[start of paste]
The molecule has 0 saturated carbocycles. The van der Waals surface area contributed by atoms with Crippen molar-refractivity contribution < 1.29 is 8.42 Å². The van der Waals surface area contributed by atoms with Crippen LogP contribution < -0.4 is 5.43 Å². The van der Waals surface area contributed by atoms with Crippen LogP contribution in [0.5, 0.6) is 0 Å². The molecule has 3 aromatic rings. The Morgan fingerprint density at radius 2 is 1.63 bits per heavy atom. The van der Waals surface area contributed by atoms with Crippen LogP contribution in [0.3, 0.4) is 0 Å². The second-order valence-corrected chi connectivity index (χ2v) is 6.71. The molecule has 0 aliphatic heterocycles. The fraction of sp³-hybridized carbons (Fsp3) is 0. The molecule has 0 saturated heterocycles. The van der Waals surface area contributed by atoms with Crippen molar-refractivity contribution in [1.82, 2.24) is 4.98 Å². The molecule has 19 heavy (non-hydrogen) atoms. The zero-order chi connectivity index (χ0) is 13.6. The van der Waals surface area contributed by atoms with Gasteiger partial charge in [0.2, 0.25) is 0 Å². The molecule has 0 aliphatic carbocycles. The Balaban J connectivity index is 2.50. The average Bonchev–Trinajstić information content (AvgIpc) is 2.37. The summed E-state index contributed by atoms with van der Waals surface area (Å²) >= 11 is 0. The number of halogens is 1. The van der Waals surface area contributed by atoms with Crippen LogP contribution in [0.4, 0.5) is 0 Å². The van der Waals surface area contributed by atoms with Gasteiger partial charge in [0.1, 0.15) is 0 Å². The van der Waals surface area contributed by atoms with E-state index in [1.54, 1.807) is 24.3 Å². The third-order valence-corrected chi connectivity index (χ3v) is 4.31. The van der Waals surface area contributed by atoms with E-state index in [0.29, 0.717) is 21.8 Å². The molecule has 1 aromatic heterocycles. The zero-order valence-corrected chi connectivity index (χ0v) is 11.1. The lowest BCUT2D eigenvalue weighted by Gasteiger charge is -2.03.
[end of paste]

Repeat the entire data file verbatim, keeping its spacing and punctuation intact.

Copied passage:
The molecule has 0 saturated carbocycles. The van der Waals surface area contributed by atoms with Crippen molar-refractivity contribution < 1.29 is 8.42 Å². The van der Waals surface area contributed by atoms with Crippen LogP contribution < -0.4 is 5.43 Å². The van der Waals surface area contributed by atoms with Crippen LogP contribution in [0.5, 0.6) is 0 Å². The molecule has 3 aromatic rings. The Morgan fingerprint density at radius 2 is 1.63 bits per heavy atom. The van der Waals surface area contributed by atoms with Crippen LogP contribution in [0.3, 0.4) is 0 Å². The second-order valence-corrected chi connectivity index (χ2v) is 6.71. The molecule has 0 aliphatic heterocycles. The fraction of sp³-hybridized carbons (Fsp3) is 0. The molecule has 0 saturated heterocycles. The van der Waals surface area contributed by atoms with Crippen molar-refractivity contribution in [1.82, 2.24) is 4.98 Å². The molecule has 19 heavy (non-hydrogen) atoms. The zero-order chi connectivity index (χ0) is 13.6. The van der Waals surface area contributed by atoms with Gasteiger partial charge in [0.2, 0.25) is 0 Å². The molecule has 0 aliphatic carbocycles. The Balaban J connectivity index is 2.50. The average Bonchev–Trinajstić information content (AvgIpc) is 2.37. The summed E-state index contributed by atoms with van der Waals surface area (Å²) >= 11 is 0. The number of halogens is 1. The van der Waals surface area contributed by atoms with Crippen LogP contribution in [0.4, 0.5) is 0 Å². The van der Waals surface area contributed by atoms with Gasteiger partial charge in [0.1, 0.15) is 0 Å². The van der Waals surface area contributed by atoms with E-state index in [1.54, 1.807) is 24.3 Å². The third-order valence-corrected chi connectivity index (χ3v) is 4.31. The van der Waals surface area contributed by atoms with E-state index in [0.29, 0.717) is 21.8 Å². The molecule has 1 aromatic heterocycles. The zero-order valence-corrected chi connectivity index (χ0v) is 11.1. The lowest BCUT2D eigenvalue weighted by Gasteiger charge is -2.03.